Friday, November 2, 2012

A Place without Any Trouble


I never have been a big fan of Halloween. I mean since after the age of nine or so when candy was the holy grail and getting it free was a jackpot like no other. In the tween years Halloween brought drama. In the later single years it meant trying to find a costume that was creative and flattering simultaneously. Hard to feel cute when dressed as a tube of Crest. Not that I ever donned this costume but you get what I'm saying. Then as a grown up you begin to notice the holiday just brings all of the crazies out. Kind of reminds you that the world really is in a heap of trouble. It's not a big surprise and not the kind of surprise like a fun magazine in the midst of bills in the mail. It's the kind that sobers you back to the reality that sometimes danger is real and truly is lurking around the corner.

I'd like to think that I don't live with my head in the sand but I also don't stick it out into the middle of the intersection only to be reminded just how fast cars really travel. So maybe that's why I liked this Halloween especially much. It felt safe and trouble-free. The girls in their Dorothy costumes skipping down the neighborhood, braids in the breeze, friends at their side. Me behind them chatting easily with really nice and fun neighbors whose daughters love my girls really well. I felt that feeling I'd been missing: community. Is community a feeling? Being a part of one is. It felt so good to be in our little neighborhood of warm and friendly neighbors carefully admiring each child's costume. As dusk settled everyone seemed warmer still and each parent passing by with their little goblin was quick to share a smile and trade stories on the loot collection. I felt like I was part of something in that wonderful way that feels like a good fit.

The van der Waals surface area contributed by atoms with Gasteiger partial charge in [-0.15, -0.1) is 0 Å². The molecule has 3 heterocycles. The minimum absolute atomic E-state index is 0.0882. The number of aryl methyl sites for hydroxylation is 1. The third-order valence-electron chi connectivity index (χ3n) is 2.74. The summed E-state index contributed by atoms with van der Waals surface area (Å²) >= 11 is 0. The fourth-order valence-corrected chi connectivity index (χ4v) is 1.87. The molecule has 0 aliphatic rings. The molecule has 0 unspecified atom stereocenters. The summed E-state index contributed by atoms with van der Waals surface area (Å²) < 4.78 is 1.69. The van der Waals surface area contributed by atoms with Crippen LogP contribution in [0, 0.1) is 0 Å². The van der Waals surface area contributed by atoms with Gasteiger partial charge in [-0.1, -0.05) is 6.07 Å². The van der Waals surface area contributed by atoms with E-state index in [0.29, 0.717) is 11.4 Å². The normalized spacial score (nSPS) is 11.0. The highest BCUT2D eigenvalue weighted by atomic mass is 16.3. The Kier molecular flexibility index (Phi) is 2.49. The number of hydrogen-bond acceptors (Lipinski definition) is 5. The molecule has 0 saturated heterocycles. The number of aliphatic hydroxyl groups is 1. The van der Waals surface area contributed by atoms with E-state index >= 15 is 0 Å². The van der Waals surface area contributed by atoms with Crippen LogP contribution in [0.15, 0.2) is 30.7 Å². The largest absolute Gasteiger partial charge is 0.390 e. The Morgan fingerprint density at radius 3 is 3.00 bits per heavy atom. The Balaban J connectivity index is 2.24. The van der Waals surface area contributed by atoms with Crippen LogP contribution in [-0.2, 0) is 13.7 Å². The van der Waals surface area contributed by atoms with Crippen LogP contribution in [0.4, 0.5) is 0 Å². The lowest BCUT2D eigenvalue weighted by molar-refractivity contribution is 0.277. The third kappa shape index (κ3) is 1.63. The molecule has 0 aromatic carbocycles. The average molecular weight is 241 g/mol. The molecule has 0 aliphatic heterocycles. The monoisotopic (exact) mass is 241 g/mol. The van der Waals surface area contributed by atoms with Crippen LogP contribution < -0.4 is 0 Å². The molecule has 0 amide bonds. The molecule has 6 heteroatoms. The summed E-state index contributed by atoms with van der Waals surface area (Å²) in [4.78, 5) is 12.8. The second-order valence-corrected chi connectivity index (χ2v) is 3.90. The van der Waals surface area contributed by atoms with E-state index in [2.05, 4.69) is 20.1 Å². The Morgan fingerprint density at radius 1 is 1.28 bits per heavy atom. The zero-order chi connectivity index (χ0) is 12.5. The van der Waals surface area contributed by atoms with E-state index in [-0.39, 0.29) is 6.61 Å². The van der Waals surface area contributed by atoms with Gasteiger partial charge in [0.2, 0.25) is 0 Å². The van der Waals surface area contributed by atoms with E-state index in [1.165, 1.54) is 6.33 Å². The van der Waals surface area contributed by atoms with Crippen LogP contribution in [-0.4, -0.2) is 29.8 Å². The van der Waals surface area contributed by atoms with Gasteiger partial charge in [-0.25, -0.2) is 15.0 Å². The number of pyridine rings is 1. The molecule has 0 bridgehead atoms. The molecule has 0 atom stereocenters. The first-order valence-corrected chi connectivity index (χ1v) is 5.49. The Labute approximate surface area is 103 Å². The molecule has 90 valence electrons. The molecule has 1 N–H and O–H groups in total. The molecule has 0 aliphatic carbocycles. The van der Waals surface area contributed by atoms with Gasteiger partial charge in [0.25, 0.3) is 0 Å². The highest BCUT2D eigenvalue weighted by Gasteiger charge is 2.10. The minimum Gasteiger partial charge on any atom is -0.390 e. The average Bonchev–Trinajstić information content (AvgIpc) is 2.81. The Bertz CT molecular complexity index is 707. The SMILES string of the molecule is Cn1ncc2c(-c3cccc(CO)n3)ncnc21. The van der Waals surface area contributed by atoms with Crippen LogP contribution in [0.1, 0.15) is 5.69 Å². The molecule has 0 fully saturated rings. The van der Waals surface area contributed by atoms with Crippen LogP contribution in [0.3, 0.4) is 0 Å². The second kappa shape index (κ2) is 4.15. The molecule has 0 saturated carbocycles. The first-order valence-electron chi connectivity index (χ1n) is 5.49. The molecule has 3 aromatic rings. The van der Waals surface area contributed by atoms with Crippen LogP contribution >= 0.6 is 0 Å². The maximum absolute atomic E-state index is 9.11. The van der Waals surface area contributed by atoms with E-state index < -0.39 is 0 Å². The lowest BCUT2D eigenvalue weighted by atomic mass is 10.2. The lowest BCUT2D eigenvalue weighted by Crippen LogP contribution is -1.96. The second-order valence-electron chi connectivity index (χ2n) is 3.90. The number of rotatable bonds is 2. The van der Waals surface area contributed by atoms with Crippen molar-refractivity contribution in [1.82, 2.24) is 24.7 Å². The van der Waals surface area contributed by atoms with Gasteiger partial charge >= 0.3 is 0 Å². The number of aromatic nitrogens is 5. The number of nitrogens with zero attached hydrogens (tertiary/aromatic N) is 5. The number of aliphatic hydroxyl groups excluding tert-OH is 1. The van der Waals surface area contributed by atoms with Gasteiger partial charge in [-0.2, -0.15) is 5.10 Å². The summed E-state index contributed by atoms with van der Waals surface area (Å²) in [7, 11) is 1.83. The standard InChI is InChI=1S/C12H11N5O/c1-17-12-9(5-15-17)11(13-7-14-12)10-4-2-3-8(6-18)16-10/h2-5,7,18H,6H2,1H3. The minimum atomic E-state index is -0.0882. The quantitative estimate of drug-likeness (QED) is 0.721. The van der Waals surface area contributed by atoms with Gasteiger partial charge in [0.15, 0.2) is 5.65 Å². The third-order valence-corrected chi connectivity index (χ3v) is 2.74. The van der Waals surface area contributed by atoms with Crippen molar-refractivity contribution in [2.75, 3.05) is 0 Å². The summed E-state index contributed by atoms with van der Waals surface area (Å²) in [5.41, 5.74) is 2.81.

Auntie Em: Why don't you find a place where there isn't any trouble?
Dorothy: A place where there isn't any trouble. Do you suppose there is such a place, Toto? There must be. It's not a place you can get to by a boat or a train. It's far, far away. Behind the moon, beyond the rain.

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